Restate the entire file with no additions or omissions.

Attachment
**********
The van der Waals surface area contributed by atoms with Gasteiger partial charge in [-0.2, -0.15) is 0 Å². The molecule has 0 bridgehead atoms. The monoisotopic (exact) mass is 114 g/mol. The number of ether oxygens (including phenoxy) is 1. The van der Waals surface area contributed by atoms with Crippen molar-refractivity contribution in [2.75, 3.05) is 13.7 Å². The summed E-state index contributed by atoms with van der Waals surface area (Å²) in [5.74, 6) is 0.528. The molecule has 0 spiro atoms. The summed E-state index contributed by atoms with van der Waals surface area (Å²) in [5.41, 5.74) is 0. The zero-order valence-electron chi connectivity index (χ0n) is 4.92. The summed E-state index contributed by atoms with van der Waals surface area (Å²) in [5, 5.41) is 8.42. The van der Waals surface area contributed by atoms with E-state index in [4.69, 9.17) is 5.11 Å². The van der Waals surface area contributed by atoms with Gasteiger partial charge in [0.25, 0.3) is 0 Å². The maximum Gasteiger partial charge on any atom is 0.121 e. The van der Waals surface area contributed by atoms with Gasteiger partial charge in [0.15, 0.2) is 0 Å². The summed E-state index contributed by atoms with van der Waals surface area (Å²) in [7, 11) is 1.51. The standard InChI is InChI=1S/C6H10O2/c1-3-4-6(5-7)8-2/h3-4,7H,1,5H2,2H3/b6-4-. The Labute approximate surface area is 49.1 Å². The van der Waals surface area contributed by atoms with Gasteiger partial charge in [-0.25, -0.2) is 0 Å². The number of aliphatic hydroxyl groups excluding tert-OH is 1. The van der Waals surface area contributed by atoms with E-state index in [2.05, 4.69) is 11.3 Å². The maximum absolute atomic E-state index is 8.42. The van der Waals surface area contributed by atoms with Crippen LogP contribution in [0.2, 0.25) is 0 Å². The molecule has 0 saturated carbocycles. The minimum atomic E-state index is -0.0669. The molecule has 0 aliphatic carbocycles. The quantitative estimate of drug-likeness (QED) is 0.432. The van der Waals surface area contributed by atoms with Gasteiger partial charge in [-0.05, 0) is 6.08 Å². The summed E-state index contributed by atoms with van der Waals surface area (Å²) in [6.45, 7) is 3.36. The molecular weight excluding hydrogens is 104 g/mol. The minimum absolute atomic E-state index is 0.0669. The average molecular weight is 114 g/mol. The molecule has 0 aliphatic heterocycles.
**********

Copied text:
The van der Waals surface area contributed by atoms with Gasteiger partial charge in [-0.2, -0.15) is 0 Å². The molecule has 0 bridgehead atoms. The monoisotopic (exact) mass is 114 g/mol. The number of ether oxygens (including phenoxy) is 1. The van der Waals surface area contributed by atoms with Crippen molar-refractivity contribution in [2.75, 3.05) is 13.7 Å². The summed E-state index contributed by atoms with van der Waals surface area (Å²) in [5.74, 6) is 0.528. The molecule has 0 spiro atoms. The summed E-state index contributed by atoms with van der Waals surface area (Å²) in [5.41, 5.74) is 0. The zero-order valence-electron chi connectivity index (χ0n) is 4.92. The summed E-state index contributed by atoms with van der Waals surface area (Å²) in [5, 5.41) is 8.42. The van der Waals surface area contributed by atoms with E-state index in [4.69, 9.17) is 5.11 Å². The van der Waals surface area contributed by atoms with Gasteiger partial charge in [0.25, 0.3) is 0 Å². The maximum Gasteiger partial charge on any atom is 0.121 e. The van der Waals surface area contributed by atoms with Gasteiger partial charge in [0.15, 0.2) is 0 Å². The summed E-state index contributed by atoms with van der Waals surface area (Å²) in [7, 11) is 1.51. The standard InChI is InChI=1S/C6H10O2/c1-3-4-6(5-7)8-2/h3-4,7H,1,5H2,2H3/b6-4-. The Labute approximate surface area is 49.1 Å². The van der Waals surface area contributed by atoms with Gasteiger partial charge in [-0.25, -0.2) is 0 Å². The number of aliphatic hydroxyl groups excluding tert-OH is 1. The van der Waals surface area contributed by atoms with E-state index in [2.05, 4.69) is 11.3 Å². The maximum absolute atomic E-state index is 8.42. The van der Waals surface area contributed by atoms with Crippen LogP contribution in [0.2, 0.25) is 0 Å². The molecule has 0 saturated carbocycles. The minimum atomic E-state index is -0.0669. The molecule has 0 aliphatic carbocycles. The quantitative estimate of drug-likeness (QED) is 0.432. The van der Waals surface area contributed by atoms with Gasteiger partial charge in [-0.05, 0) is 6.08 Å². The summed E-state index contributed by atoms with van der Waals surface area (Å²) in [6.45, 7) is 3.36. The molecular weight excluding hydrogens is 104 g/mol. The minimum absolute atomic E-state index is 0.0669. The average molecular weight is 114 g/mol. The molecule has 0 aliphatic heterocycles.